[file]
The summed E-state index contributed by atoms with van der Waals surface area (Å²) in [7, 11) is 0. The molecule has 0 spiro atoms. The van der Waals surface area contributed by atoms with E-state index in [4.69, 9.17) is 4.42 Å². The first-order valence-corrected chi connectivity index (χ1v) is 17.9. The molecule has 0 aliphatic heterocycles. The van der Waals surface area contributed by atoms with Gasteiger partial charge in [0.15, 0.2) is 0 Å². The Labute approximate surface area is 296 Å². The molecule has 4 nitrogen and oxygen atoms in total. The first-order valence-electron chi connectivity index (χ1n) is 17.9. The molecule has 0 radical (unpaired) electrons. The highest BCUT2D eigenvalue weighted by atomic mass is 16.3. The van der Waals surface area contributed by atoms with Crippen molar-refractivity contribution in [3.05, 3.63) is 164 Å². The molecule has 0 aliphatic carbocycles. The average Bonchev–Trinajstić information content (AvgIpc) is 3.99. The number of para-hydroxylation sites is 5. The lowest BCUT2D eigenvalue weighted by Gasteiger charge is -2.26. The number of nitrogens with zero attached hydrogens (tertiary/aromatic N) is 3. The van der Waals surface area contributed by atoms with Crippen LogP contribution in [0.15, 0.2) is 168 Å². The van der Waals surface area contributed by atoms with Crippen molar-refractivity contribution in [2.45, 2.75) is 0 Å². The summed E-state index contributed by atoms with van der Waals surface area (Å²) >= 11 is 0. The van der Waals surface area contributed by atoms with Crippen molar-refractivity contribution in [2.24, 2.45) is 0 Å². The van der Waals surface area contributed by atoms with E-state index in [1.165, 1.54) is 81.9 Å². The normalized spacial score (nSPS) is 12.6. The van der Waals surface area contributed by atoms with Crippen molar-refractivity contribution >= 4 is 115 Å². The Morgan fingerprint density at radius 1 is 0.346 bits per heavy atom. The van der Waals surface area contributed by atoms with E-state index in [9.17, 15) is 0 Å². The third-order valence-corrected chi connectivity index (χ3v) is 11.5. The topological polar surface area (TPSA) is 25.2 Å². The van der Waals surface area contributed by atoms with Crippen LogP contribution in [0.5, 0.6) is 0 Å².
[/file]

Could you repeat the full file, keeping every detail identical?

The summed E-state index contributed by atoms with van der Waals surface area (Å²) in [7, 11) is 0. The molecule has 0 spiro atoms. The van der Waals surface area contributed by atoms with E-state index in [4.69, 9.17) is 4.42 Å². The first-order valence-corrected chi connectivity index (χ1v) is 17.9. The molecule has 0 aliphatic heterocycles. The van der Waals surface area contributed by atoms with Gasteiger partial charge in [0.15, 0.2) is 0 Å². The Labute approximate surface area is 296 Å². The molecule has 4 nitrogen and oxygen atoms in total. The first-order valence-electron chi connectivity index (χ1n) is 17.9. The molecule has 0 radical (unpaired) electrons. The highest BCUT2D eigenvalue weighted by atomic mass is 16.3. The van der Waals surface area contributed by atoms with Crippen molar-refractivity contribution in [3.05, 3.63) is 164 Å². The molecule has 0 aliphatic carbocycles. The average Bonchev–Trinajstić information content (AvgIpc) is 3.99. The number of para-hydroxylation sites is 5. The lowest BCUT2D eigenvalue weighted by Gasteiger charge is -2.26. The number of nitrogens with zero attached hydrogens (tertiary/aromatic N) is 3. The van der Waals surface area contributed by atoms with Crippen LogP contribution in [0.15, 0.2) is 168 Å². The van der Waals surface area contributed by atoms with Crippen molar-refractivity contribution in [2.45, 2.75) is 0 Å². The summed E-state index contributed by atoms with van der Waals surface area (Å²) >= 11 is 0. The van der Waals surface area contributed by atoms with Crippen molar-refractivity contribution in [2.24, 2.45) is 0 Å². The van der Waals surface area contributed by atoms with E-state index in [1.165, 1.54) is 81.9 Å². The normalized spacial score (nSPS) is 12.6. The van der Waals surface area contributed by atoms with Crippen molar-refractivity contribution >= 4 is 115 Å². The Morgan fingerprint density at radius 1 is 0.346 bits per heavy atom. The van der Waals surface area contributed by atoms with E-state index in [9.17, 15) is 0 Å². The third-order valence-corrected chi connectivity index (χ3v) is 11.5. The topological polar surface area (TPSA) is 25.2 Å². The van der Waals surface area contributed by atoms with Crippen LogP contribution in [0.5, 0.6) is 0 Å².